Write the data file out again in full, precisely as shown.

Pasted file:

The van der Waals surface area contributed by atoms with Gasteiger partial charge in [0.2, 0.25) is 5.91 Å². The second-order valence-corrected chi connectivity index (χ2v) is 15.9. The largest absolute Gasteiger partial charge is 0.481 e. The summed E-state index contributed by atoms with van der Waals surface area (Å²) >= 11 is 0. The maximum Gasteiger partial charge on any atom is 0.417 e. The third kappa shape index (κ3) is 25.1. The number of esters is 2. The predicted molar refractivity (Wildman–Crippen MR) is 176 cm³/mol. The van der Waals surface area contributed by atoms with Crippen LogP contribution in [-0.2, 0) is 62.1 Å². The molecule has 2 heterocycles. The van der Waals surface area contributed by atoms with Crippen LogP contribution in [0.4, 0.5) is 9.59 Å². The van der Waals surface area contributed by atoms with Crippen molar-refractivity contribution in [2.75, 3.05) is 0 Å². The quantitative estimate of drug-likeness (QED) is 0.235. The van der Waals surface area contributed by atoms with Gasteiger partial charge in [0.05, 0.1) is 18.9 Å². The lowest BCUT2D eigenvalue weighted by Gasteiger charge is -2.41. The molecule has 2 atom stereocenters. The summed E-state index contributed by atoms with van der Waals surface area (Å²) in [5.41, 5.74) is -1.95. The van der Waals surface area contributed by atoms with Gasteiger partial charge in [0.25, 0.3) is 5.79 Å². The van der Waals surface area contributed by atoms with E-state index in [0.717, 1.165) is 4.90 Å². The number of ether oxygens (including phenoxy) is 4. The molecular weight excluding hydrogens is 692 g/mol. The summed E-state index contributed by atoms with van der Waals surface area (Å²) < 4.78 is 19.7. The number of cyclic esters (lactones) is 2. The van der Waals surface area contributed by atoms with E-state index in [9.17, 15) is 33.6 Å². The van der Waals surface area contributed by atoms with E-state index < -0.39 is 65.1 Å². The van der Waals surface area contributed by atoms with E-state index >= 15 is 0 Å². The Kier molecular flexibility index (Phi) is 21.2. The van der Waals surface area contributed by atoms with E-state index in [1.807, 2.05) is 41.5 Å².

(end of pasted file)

The van der Waals surface area contributed by atoms with Gasteiger partial charge in [0.2, 0.25) is 5.91 Å². The second-order valence-corrected chi connectivity index (χ2v) is 15.9. The largest absolute Gasteiger partial charge is 0.481 e. The summed E-state index contributed by atoms with van der Waals surface area (Å²) >= 11 is 0. The maximum Gasteiger partial charge on any atom is 0.417 e. The third kappa shape index (κ3) is 25.1. The number of esters is 2. The predicted molar refractivity (Wildman–Crippen MR) is 176 cm³/mol. The van der Waals surface area contributed by atoms with Crippen LogP contribution in [-0.2, 0) is 62.1 Å². The molecule has 2 heterocycles. The van der Waals surface area contributed by atoms with Crippen LogP contribution in [0.4, 0.5) is 9.59 Å². The van der Waals surface area contributed by atoms with Crippen molar-refractivity contribution in [2.75, 3.05) is 0 Å². The quantitative estimate of drug-likeness (QED) is 0.235. The van der Waals surface area contributed by atoms with Gasteiger partial charge in [0.05, 0.1) is 18.9 Å². The lowest BCUT2D eigenvalue weighted by Gasteiger charge is -2.41. The molecule has 2 atom stereocenters. The summed E-state index contributed by atoms with van der Waals surface area (Å²) in [5.41, 5.74) is -1.95. The van der Waals surface area contributed by atoms with Gasteiger partial charge in [0.25, 0.3) is 5.79 Å². The van der Waals surface area contributed by atoms with E-state index in [0.717, 1.165) is 4.90 Å². The number of ether oxygens (including phenoxy) is 4. The molecular weight excluding hydrogens is 692 g/mol. The summed E-state index contributed by atoms with van der Waals surface area (Å²) < 4.78 is 19.7. The number of cyclic esters (lactones) is 2. The van der Waals surface area contributed by atoms with E-state index in [9.17, 15) is 33.6 Å². The van der Waals surface area contributed by atoms with E-state index < -0.39 is 65.1 Å². The van der Waals surface area contributed by atoms with E-state index >= 15 is 0 Å². The Kier molecular flexibility index (Phi) is 21.2. The van der Waals surface area contributed by atoms with E-state index in [1.807, 2.05) is 41.5 Å².